What was G-d thinking when he sent Hurricane Sandy and what could have been its purpose? In truth, I don’t much care, because our role as humans is not to understand G-d’s plan in the face of horror and tragedy, but to challenge God and demand that human life always be protected and preserved. Did I say demand? Yes, humanity has rights before God. We are His children. He commanded us to preserve and promote life always. “Choose life,” Moses orders the Israelite nation in God’s name, on the last day of His life. And the Creator must abide by the same dictates He expects His creatures to.
Just yesterday I was fully engaged in my campaign for the United States Congress. Winning, elections, and victory were on my mind. Boy, what a difference a day can make. Today, I just want my family and the 50 million people in the storm’s path to be safe.
Fatah leaders were quick to declare victory in the October 20 local elections in the West Bank [Judea and Samaria -Ed.]. But the results of the vote for 93 municipal and village councils show that the vote was anything but a victory. True, in some cities and villages, Fatah did win a majority of seats. But this is not the same Fatah that Palestinian Authority leader Mahmoud Abbas and the old guard leadership of the faction had backed.
The Nation of Islam's historic role as a bridge between American blacks and Islam ended in 1975 when W. Deen Mohammed followed his father, Elijah Muhammad, as leader of the Nation and immediately disavowed his father's folk religion, bringing his followers to normative Islam, the Islam of the Middle East. From then on, despite the theatrics of Louis Farrakhan, the Nation has been in a long downward trajectory. Now comes evidence, thanks to Tony Ortega in the Village Voice and Eliza Gray in The New Republic, of a jaw-dropping turn by Farrakhan, 79, to Scientology; as Gray's subtitle puts it, "America's two weirdest sects join forces."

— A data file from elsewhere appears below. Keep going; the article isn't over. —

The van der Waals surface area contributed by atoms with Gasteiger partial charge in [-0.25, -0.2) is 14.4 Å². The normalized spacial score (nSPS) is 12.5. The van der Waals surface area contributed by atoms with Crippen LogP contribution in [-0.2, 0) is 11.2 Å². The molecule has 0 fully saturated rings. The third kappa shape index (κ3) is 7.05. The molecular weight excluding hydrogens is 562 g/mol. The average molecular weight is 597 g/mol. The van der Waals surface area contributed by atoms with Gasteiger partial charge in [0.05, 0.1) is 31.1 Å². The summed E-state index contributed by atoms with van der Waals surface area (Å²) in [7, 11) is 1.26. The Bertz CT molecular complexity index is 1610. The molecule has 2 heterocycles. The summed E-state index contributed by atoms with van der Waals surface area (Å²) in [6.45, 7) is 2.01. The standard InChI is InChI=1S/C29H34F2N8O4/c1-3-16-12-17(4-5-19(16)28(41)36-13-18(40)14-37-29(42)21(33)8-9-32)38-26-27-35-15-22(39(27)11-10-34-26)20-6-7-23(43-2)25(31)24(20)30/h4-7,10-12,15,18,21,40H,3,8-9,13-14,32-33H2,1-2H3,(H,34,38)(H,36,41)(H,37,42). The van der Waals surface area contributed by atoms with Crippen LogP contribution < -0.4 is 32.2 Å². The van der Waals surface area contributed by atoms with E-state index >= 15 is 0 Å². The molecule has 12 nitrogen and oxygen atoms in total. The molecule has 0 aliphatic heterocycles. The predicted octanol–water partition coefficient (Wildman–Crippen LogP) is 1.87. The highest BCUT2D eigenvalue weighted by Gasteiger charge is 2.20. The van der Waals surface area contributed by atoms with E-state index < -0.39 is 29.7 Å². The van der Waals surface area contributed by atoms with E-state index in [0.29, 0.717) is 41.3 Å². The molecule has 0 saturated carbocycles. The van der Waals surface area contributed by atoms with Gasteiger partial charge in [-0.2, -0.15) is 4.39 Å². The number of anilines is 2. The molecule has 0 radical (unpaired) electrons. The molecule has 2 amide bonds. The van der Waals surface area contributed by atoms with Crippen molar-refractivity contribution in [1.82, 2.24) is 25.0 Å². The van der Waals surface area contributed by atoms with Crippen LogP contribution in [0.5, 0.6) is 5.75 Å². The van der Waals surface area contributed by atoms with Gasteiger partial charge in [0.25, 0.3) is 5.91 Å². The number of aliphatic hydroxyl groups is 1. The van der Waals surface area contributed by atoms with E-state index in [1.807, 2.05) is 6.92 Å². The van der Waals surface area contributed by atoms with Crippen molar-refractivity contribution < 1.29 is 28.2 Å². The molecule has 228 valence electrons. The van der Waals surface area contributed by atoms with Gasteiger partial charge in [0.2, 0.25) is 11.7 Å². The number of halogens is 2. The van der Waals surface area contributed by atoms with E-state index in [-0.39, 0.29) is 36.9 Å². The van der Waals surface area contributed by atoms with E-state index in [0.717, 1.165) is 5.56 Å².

The U.S. Administration has sought to downplay the significance of this week's visit to the Gaza Strip by the Emir of Qatar, Hamad al-Thani. "We have seen the reports that Sheikh Hamad bin Khalifa visits Gaza today on a humanitarian mission," State Department spokeswoman Victoria Nuland said. "We share Qatar's deep concern for the welfare of the Palestinian people, including those residing in Gaza." Many Palestinians, especially the Palestinian Authority leadership in the West Bank, do not share the U.S. Administration's position regarding the emir's visit.
Whenever an insurgent group resorts to openly unjust means, its actions become incontestably terroristic. Even if the ritualistic Palestinian claim of a hostile Israeli "occupation" were somehow reasonable rather than invented, the corresponding right of entitlement to oppose Israel "by any means necessary" would be false.
The title of this article is the supposed motto of the late Mayor Richard J. Daley of Chicago, but for Americans living in Israel it means, literally, vote twice. Both Israel and America are holding important elections and, hopefully, most Orthodox Jews will be voting. The United States will be holding its regular four-year elections for president and many other offices, and Israel will be voting for an entire “new” Parliament (Knesset).
What is the source of Prime Minister Netanyahu's apparent scorn for the religious, Land of Israel-faithful public in Israel?